Modify Points: Checking this box allows the user to modify the placement of the points. Once the box is checked, the user can change the position of any red point by clicking on that point and dragging it to a different position.

Squares: This button allows the user to choose the square of the vertical distance between each point and the line, or "distance squared," as the mode of calculation for the equation at the bottom of the figure.

Absolute Value: This button allows the user to choose the "absolute value" of the vertical distance between each point and the line as the mode of calculation for the equation at the bottom of the figure.

Shortest Distance: This button allows the user to choose the perpendicular distance, or "shortest distance," between each point and the line as the mode of calculation for the equation at the bottom of the figure.

Discussion  

 Dynamic graphical representations can suggest mathematical relationships that may be surprising to students and teachers, and exploring such relationships can help students gain a deeper understanding of important concepts. With technology, representations can be manipulated rapidly and in ways that would not be practical using paper and a pencil.

The purpose of this task is for students to better understand linear functions by exploring the relationship between symbolic and graphical representations. The first task draws students' attention to the roles played by the parameters in a linear function and engages them in observing, describing, and comparing relationships among mathematical objects. They can also begin to link representations.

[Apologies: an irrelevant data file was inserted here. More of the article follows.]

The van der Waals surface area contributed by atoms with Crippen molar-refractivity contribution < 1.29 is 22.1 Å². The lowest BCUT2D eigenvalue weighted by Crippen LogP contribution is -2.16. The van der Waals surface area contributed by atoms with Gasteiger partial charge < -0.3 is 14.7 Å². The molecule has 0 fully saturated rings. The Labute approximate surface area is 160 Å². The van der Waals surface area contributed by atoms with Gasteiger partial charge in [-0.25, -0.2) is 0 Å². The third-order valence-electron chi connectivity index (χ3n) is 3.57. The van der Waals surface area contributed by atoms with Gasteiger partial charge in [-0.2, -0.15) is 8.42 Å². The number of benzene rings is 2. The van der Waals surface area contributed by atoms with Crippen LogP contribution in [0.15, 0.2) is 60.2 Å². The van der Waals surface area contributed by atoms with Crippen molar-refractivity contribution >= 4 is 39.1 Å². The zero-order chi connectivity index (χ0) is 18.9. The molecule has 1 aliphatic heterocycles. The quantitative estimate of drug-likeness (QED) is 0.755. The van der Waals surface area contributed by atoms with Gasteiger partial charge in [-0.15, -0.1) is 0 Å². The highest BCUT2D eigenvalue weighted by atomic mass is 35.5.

In addition to exploring what happens when b and m are adjusted separately, students can use the Connect Sliders option to explore what happens when they simultaneously vary b and m by the same amount. In trying to understand why any pair of lines seems to intersect at a common point, students will find that it is useful to develop a general symbolic representation of the family of lines whose slopes and intercepts differ by the same amount. They can then prove that all such lines will pass through the point (–1, b – m).

The episode on pages 338–40 in the Problem Solving section for grades 9–12 describes how this situation developed in an instructional setting. See that discussion for further details.

Take Time to Reflect 

  • What do you think are students' greatest conceptual difficulties in representing graphical relationships with symbols?
  • What questions would you ask students in order to better understand their thinking about the relationships they see?
  • What probing questions could you ask to help students expand their understanding of graphical and symbolic representations and the relationship between them?
  • How might you help students see the need to explain more formally the phenomena they are observing?

Acknowledgment  

The preceding activities were used in a research study conducted by Rose Mary Zbiek and colleagues at the University of Iowa during the CAS-Intensive Mathematics project (NSF award number ESI 96-18029).